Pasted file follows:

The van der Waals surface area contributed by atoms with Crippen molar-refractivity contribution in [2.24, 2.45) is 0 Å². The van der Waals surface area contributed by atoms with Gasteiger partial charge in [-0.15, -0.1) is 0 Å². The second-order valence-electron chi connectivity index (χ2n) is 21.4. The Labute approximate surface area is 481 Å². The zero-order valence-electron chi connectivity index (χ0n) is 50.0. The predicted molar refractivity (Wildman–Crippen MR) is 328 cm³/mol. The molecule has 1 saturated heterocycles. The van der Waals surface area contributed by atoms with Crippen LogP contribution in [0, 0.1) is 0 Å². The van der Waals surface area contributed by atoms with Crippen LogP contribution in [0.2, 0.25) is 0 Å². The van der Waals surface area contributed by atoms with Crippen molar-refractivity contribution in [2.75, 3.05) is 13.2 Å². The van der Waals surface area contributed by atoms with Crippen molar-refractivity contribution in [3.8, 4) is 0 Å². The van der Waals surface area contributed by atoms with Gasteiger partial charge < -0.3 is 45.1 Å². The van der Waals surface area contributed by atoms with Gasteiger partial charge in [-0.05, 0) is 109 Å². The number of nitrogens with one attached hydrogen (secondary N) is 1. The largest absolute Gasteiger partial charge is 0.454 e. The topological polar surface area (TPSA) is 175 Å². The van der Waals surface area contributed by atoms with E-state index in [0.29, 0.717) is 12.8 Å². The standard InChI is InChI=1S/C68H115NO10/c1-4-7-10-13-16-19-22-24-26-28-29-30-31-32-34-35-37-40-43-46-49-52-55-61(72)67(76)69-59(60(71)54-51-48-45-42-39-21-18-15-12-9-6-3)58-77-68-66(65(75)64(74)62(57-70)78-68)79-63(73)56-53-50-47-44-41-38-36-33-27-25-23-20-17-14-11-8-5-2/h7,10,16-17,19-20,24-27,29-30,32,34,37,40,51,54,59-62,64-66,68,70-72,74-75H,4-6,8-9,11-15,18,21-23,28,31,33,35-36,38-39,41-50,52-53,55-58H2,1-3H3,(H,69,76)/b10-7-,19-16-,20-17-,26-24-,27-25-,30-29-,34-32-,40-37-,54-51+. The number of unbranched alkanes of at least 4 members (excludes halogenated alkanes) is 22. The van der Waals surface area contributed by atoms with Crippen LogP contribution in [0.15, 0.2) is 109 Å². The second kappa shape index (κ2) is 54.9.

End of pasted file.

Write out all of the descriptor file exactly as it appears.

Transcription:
The van der Waals surface area contributed by atoms with Crippen molar-refractivity contribution in [2.24, 2.45) is 0 Å². The van der Waals surface area contributed by atoms with Gasteiger partial charge in [-0.15, -0.1) is 0 Å². The second-order valence-electron chi connectivity index (χ2n) is 21.4. The Labute approximate surface area is 481 Å². The zero-order valence-electron chi connectivity index (χ0n) is 50.0. The predicted molar refractivity (Wildman–Crippen MR) is 328 cm³/mol. The molecule has 1 saturated heterocycles. The van der Waals surface area contributed by atoms with Crippen LogP contribution in [0, 0.1) is 0 Å². The van der Waals surface area contributed by atoms with Crippen LogP contribution in [0.2, 0.25) is 0 Å². The van der Waals surface area contributed by atoms with Crippen molar-refractivity contribution in [2.75, 3.05) is 13.2 Å². The van der Waals surface area contributed by atoms with Crippen molar-refractivity contribution in [3.8, 4) is 0 Å². The van der Waals surface area contributed by atoms with Gasteiger partial charge < -0.3 is 45.1 Å². The van der Waals surface area contributed by atoms with Gasteiger partial charge in [-0.05, 0) is 109 Å². The number of nitrogens with one attached hydrogen (secondary N) is 1. The largest absolute Gasteiger partial charge is 0.454 e. The topological polar surface area (TPSA) is 175 Å². The van der Waals surface area contributed by atoms with E-state index in [0.29, 0.717) is 12.8 Å². The standard InChI is InChI=1S/C68H115NO10/c1-4-7-10-13-16-19-22-24-26-28-29-30-31-32-34-35-37-40-43-46-49-52-55-61(72)67(76)69-59(60(71)54-51-48-45-42-39-21-18-15-12-9-6-3)58-77-68-66(65(75)64(74)62(57-70)78-68)79-63(73)56-53-50-47-44-41-38-36-33-27-25-23-20-17-14-11-8-5-2/h7,10,16-17,19-20,24-27,29-30,32,34,37,40,51,54,59-62,64-66,68,70-72,74-75H,4-6,8-9,11-15,18,21-23,28,31,33,35-36,38-39,41-50,52-53,55-58H2,1-3H3,(H,69,76)/b10-7-,19-16-,20-17-,26-24-,27-25-,30-29-,34-32-,40-37-,54-51+. The number of unbranched alkanes of at least 4 members (excludes halogenated alkanes) is 22. The van der Waals surface area contributed by atoms with Crippen LogP contribution in [0.15, 0.2) is 109 Å². The second kappa shape index (κ2) is 54.9.